One of the first and most important items I discuss with buyer clients in our initial buyer consultation is how to structure an offer to purchase that protects your deposit. By adding an appropriate mortgage contingency and mortgage commitment date to your offer to purchase for a home in the Boston real estate market, you can protect your earnest money deposit and down payment from being lost to the seller in the event your financing does not get approved.
What is a mortgage commitment?
A mortgage commitment is a letter from the home lender (mortgage bank) that commits to providing the buyer a mortgage loan for a given property. When you write an offer to purchase, you can structure it with a mortgage commitment date written in to the mortgage contingency. A mortgage commitment date is the day by which your home loan must be approved by the underwriter at the bank and the commitment letter granted. This date is typically set 3-4 weeks from the signing of the Purchase and Sale Agreement (you have seen our Boston home buying timeline, right?).
What is a clean mortgage commitment?
But the problem is that not all mortgage commitments are so called “clean”. A clean mortgage commitment is one that has no conditions still outstanding (such as verifying assets, or documenting employment history, or examining condo association regulations). In other words, the commitment to lend is not contingent on the home buyer presenting any more verifying documents. The home buyer can be confident that the bank has committed to grant the loan at closing with a clean mortgage commitment. Deposits protected.
Without a clean mortgage commitment, there are still some outstanding issues that need to be cleared up and it could lead to problems done the road. And if problems arise after the mortgage commitment date has past, then your deposits could be lost.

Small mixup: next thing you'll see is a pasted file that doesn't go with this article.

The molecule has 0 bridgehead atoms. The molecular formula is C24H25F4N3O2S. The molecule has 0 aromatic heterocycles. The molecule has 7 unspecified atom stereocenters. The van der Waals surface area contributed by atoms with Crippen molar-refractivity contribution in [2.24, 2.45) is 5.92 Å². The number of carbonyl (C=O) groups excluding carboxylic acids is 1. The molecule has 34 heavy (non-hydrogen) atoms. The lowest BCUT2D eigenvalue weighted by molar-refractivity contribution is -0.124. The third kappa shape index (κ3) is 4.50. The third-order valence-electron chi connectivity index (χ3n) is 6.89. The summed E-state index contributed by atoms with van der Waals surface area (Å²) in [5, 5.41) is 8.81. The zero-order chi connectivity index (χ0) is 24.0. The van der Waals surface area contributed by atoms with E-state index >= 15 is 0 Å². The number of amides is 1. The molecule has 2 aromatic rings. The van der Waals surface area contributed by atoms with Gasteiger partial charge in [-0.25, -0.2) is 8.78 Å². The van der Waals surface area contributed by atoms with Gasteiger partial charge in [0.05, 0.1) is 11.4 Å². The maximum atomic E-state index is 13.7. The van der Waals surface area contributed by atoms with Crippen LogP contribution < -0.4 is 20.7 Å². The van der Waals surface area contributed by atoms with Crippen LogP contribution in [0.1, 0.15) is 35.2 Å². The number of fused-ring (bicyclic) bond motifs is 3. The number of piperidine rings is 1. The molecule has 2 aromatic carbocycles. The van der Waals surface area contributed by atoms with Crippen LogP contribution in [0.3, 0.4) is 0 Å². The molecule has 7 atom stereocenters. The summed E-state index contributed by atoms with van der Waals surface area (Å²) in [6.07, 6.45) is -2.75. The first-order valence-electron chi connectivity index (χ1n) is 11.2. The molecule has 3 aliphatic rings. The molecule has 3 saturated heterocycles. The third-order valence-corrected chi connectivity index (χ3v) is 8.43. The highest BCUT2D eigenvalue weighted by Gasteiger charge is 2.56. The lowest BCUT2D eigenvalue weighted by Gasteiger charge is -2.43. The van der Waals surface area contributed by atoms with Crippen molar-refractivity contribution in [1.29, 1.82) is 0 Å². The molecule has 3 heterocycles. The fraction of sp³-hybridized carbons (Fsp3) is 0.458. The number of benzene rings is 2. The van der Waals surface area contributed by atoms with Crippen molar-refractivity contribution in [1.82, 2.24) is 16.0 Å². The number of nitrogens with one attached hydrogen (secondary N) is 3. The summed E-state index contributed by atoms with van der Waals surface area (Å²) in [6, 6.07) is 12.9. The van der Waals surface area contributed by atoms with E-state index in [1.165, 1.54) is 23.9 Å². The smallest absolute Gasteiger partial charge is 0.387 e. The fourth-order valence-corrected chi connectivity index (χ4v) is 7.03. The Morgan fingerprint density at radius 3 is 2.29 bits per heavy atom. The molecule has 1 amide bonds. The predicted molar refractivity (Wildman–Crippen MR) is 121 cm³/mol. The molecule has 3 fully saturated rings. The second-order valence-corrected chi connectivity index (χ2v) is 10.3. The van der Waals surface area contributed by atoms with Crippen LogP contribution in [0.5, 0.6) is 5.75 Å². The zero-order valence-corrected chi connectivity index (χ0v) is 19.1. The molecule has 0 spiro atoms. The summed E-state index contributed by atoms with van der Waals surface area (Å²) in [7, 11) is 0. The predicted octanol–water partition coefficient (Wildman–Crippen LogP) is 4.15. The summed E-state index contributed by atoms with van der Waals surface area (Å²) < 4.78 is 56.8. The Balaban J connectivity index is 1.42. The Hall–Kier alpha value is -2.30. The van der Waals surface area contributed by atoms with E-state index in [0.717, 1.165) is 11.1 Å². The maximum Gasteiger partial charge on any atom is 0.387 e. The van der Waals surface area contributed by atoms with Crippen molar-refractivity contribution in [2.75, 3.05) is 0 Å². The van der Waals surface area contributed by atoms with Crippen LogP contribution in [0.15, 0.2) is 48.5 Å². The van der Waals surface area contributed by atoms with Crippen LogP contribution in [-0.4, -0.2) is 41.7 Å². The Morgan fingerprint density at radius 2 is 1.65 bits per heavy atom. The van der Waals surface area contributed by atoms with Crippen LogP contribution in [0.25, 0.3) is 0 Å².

So how do you prevent this? I cover how in detail at a buyer consultation meeting, but here’s the quick version.
The importance of a good mortgage lender
Find a great mortgage professional and make sure your “buying team” (lender, attorney, buyer agent) all have clear lines of communication to each other. Let me give you an example:
Recently, I received a mortgage commitment for a buyer client with no conditions. Absolutely clean! How did this happen? The mortgage professional was experienced and knew exactly what to ask the buyer to present to him for documentation from the start. Because of the mortgage professional’s experience, he was able to foresee what the underwriter would need in order to process the loan completely. The buyer was organized and provided all necessary paperwork in a timely manner. All the documents relating to the condominium association were requested early. There was clear communication between the mortgage professional, buyer, and myself as the real estate buyer agent. All parties were able to work together to make this happen.
On another recent purchase, a different mortgage professional asked for no extra paperwork from the buyer after their initial meeting. Even with several phone calls and emails from the buyer’s real estate attorney and myself he insisted that he needed no additional paperwork at this time. This loan went to underwriting and kicked out a list of approximately 10 additional items that were needed from the buyer! Some of these conditions could not be foreseen but the majority were simple items that an experienced mortgage professional would have asked for initially. This caused extreme stress on the buyer as he and I had to run around 4 days before the closing and gather paperwork in order to make sure the mortgage went through.
Both loans ended up closing on time. But which one would you prefer to be?
Wondering what the next steps are to make sure you find a great mortgage lender who will help protect your down payment? Start here: